Monday Pope Francis spoke to benefactors of the Vatican Swiss Guard about love of neighbor, which he said must first be steeped in love of Christ and drawn from prayer and frequent reception of the sacraments.
“Love to one's neighbor corresponds to the mandate and the example of Christ if it is based on a true love of God. It is thus possible for the Christian, through his dedication, to make others feel the tenderness of the heavenly Father,” the Pope said Sept. 25. “To give love to brothers, it is necessary to draw it from the furnace of divine charity, through prayer, listening to the Word of God, and nurturing the Holy Eucharist. With these spiritual references, it is possible to operate in the logic of gratuity and service.”
Pope Francis met Monday morning with 50 members of the Foundation of the Pontifical Swiss Guard, an organization which offers financial, material and technical support to the Vatican’s small military force. He thanked them for their work in support of the young Swiss men who devote some years of their lives to “serving the Church and the Holy See.”
“This is an opportune occasion for me to reiterate that their discreet, professional and generous presence is so appreciated and useful for the good performance of Vatican activities.”
The business of the foundation expresses community spirit and solidarity, the Pope said, a typical feature of the Catholic presence in society and an attitude which is rooted in the appeal of the Gospel to love one’s neighbor. “Therefore, through your work, you are concrete witnesses of evangelical ideals and, in the Swiss social fabric, you are an example of fraternity and sharing,” he said.
Concluding, Francis wished them joy as they continue their “fruitful commitment,” and bestowed the apostolic blessing. He also prayed for protection for them and their families through the intercession of the Blessed Virgin Mary and St. Nicholas of Flüe, the patron of Switzerland, whose feast the Swiss celebrate on Sept. 25.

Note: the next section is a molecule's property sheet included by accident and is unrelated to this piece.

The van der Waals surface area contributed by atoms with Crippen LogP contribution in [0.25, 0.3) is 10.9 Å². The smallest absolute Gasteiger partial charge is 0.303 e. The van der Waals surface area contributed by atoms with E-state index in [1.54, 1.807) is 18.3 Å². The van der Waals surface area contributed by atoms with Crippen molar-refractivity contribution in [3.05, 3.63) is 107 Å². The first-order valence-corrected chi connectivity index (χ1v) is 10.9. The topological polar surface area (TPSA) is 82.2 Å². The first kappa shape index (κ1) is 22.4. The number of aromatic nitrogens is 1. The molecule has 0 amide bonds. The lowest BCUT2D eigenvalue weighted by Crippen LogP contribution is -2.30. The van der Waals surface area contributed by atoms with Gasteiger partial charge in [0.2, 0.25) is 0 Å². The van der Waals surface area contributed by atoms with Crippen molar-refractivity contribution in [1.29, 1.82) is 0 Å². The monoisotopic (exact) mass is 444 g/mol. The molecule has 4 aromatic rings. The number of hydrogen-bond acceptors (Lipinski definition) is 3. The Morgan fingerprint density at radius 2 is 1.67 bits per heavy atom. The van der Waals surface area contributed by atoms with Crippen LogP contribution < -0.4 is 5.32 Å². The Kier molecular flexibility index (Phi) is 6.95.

St. Nicholas of Flüe was born in 1417 near the Lake of Lucerne in Switzerland. He married at the age of 30 and had 10 children. In addition to his duties as a husband and a father, Nicholas donated his talents and time selflessly to the community and always strove to give an excellent moral example to all. The saint was also able to devote much of his private life to developing a strong relationship with the Lord. He had a strict regime of fasting and he spent a great deal of time in contemplative prayer.
Around the year 1467, when he was 50 years old, Nicholas felt called to retire from the world and become a hermit. His wife and children gave their approval, and he left home to live in a hermitage a few miles away. While living as a hermit, Nicholas quickly gained a wide reputation for his personal sanctity, and many people sought him out to request his prayers and spiritual advice. Nicholas lived the quiet life of a hermit for 13 years.
However in 1481, a dispute arose between the delegates of the Swiss confederates at Stans and a civil war seemed imminent. The people called on Nicholas to settle the dispute, so he drafted several proposals which everyone eventually agreed upon. Nicholas' work prevented civil war and solidified the country of Switzerland. But, as a true hermit, he then returned to his hermitage after settling the dispute. He died six years later on March 21, 1487 surrounded by his wife and children. The Church celebrates his feast day on March 21, though in Switzerland and Germany it is celebrated on Sept. 25.
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